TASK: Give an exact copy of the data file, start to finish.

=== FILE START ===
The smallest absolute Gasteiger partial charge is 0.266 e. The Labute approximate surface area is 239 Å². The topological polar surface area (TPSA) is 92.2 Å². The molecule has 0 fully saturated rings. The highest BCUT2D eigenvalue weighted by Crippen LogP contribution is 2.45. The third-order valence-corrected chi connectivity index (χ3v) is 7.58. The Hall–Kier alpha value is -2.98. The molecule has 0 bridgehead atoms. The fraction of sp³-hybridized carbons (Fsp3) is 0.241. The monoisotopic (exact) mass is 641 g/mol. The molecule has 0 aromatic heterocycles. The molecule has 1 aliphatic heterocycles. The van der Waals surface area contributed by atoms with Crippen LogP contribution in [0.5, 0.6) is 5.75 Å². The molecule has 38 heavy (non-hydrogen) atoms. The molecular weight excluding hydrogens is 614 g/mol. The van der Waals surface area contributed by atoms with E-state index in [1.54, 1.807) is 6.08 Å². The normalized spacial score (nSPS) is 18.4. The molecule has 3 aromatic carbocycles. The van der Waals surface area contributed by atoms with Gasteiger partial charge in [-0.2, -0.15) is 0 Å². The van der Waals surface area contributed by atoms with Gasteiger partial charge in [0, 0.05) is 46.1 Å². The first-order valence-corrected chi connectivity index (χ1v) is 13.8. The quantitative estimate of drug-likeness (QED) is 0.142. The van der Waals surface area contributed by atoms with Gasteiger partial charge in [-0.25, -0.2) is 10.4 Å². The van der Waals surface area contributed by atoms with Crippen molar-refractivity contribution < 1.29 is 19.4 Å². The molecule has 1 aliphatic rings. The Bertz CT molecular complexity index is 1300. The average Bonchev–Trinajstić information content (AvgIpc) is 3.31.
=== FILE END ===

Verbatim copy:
The smallest absolute Gasteiger partial charge is 0.266 e. The Labute approximate surface area is 239 Å². The topological polar surface area (TPSA) is 92.2 Å². The molecule has 0 fully saturated rings. The highest BCUT2D eigenvalue weighted by Crippen LogP contribution is 2.45. The third-order valence-corrected chi connectivity index (χ3v) is 7.58. The Hall–Kier alpha value is -2.98. The molecule has 0 bridgehead atoms. The fraction of sp³-hybridized carbons (Fsp3) is 0.241. The monoisotopic (exact) mass is 641 g/mol. The molecule has 0 aromatic heterocycles. The molecule has 1 aliphatic heterocycles. The van der Waals surface area contributed by atoms with Crippen LogP contribution in [0.5, 0.6) is 5.75 Å². The molecule has 38 heavy (non-hydrogen) atoms. The molecular weight excluding hydrogens is 614 g/mol. The van der Waals surface area contributed by atoms with E-state index in [1.54, 1.807) is 6.08 Å². The normalized spacial score (nSPS) is 18.4. The molecule has 3 aromatic carbocycles. The van der Waals surface area contributed by atoms with Gasteiger partial charge in [-0.2, -0.15) is 0 Å². The van der Waals surface area contributed by atoms with Gasteiger partial charge in [0, 0.05) is 46.1 Å². The first-order valence-corrected chi connectivity index (χ1v) is 13.8. The quantitative estimate of drug-likeness (QED) is 0.142. The van der Waals surface area contributed by atoms with Gasteiger partial charge in [-0.25, -0.2) is 10.4 Å². The van der Waals surface area contributed by atoms with Crippen molar-refractivity contribution < 1.29 is 19.4 Å². The molecule has 1 aliphatic rings. The Bertz CT molecular complexity index is 1300. The average Bonchev–Trinajstić information content (AvgIpc) is 3.31.